Djonno Bresser describes himself as a typical scientist: “I actually knew that I wanted to study engineering from an early age. Maths and physics were my absolute favourite subjects and civil engineering is the perfect combination of the two in practice,” he said. “I find it fascinating that you can create a construction from relatively simple laws of maths and physics.” He was referring to such matters as calculating beams. “In the first year of mechanics, you learn how determine the behaviour of simple beams. In the end, no matter how complex buildings are, it often comes down to simple beams that you can calculate by hand.”

Favourite subject

He soon had a favourite subject in civil engineering too: structural mechanics. That was partly due to his lecturers, Professor Hans Welleman and Professor Jan Rots; the latter would also become his supervisor. “The way in which a lecturer draws you into a subject plays a huge role,” said Bresser. Moreover, structural mechanics is a theoretical subject and that is what Bresser believes it is all about during your studies. “The purpose of the TU is to educate you in the theory. You might not acquire much practical knowledge, but you do learn to think in a particular way in order to tackle a problem. That analytical thinking is taught especially during the Master’s programme. You can learn all the rest in practice.” Nonetheless, Bresser did acquire a dose of practical experience during his Bachelor’s degree programme: he took the minor Bend & Break, in which students get to work with basic materials such as asphalt, glass and concrete. “That was a completely different semester: I spent six months working with my hands in the lab. We made our own glass and concrete, and braided reinforced concrete,” he remembers. “And then you sometimes discovered that what you had calculated didn’t always work in practice. For example, on paper you draw reinforcement on a plane. If you then place it in a three-dimensional container for concrete to be poured over the top, it won’t fit if you haven’t aligned it all beforehand.”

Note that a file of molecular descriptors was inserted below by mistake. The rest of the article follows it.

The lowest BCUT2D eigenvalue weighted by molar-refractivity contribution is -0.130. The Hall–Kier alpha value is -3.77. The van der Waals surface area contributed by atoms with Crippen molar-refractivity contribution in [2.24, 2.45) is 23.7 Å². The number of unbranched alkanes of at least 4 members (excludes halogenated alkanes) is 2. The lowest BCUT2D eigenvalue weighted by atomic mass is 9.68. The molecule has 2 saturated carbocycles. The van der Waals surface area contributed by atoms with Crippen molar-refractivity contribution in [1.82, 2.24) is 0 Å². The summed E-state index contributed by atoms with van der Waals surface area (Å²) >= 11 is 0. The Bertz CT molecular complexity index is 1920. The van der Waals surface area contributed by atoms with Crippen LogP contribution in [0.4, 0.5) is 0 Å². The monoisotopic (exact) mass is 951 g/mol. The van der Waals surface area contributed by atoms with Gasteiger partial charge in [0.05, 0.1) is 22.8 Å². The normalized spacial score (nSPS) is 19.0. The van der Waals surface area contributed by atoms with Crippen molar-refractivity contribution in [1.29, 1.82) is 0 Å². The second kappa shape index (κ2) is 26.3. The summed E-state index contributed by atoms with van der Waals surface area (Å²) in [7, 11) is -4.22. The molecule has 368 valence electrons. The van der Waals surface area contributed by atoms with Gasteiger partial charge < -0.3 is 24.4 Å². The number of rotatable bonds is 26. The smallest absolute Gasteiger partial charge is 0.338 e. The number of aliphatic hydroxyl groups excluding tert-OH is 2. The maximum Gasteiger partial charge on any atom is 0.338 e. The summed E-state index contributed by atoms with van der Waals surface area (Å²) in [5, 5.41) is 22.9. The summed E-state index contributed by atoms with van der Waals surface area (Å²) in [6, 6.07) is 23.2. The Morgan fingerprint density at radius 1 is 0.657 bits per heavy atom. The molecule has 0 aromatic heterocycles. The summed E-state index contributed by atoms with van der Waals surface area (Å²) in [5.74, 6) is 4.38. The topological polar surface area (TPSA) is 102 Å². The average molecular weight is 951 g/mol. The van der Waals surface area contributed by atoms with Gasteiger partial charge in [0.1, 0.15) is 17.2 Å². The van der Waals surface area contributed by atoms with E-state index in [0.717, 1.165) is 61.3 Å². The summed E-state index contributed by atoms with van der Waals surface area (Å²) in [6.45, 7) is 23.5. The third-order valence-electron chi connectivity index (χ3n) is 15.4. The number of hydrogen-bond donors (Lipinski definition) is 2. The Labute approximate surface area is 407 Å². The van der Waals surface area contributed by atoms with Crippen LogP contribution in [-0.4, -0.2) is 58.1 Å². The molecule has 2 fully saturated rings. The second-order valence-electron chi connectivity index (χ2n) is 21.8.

As much theory as possible

Even though that was fun to do, it also convinced Bresser that he wanted to learn as much theory as possible during his Master’s programme. “The decision to go for the Master’s track in structural mechanics didn’t take long to make. I took as many theoretical subjects as I could: shell structures, plate structures, you name it,” he says. “My strategy was to make the most of my time at the TU. I wanted to find out whether I should then go on do a PhD or start working in the field.” In the end, his ambitious programme earned him 138 credits instead of the 120 credits required.

Challenging project

Even when graduating, he didn’t take the easy way out. “I asked my supervisors, Jan Rots and Max Hendriks if they could give me a challenge. If I had to work on something for eight months, I wanted to be able to get my teeth into it. Apparently, that was an unusual question,” he says. Rots and Hendriks had something special for him. Bresser: “You can simulate the formation of cracks in concrete using computer models. However, sometimes concrete splits very fast and you get little cracks all over the place in complex patterns. Current models can’t handle that very well.” Rots and Hendriks had devised an alternative concept a few years before: their sublayer model, which divided cracks like these into various parallel sublayers. “The challenge for me was to develop the concept further.”

“In the previous model, a crack could only continue in one direction, but we had seen in experiments that a crack in concrete can rotate considerably at local level,” Bresser continues. “Jan Rots’ concept divided the concrete into layers, as it were, each of which could have their own crack direction. That gives you much more realistic results than the current method.” Bresser developed the concept further: he wrote algorithms for it and compared his results with the outcomes of experiments with test beams. When there was evidence that this proof of concept was a success, he applied it to a number of case studies, including a brick façade and a concrete dam. His method will soon be integrated into DIANA, the commercial modelling programme.

Goal-oriented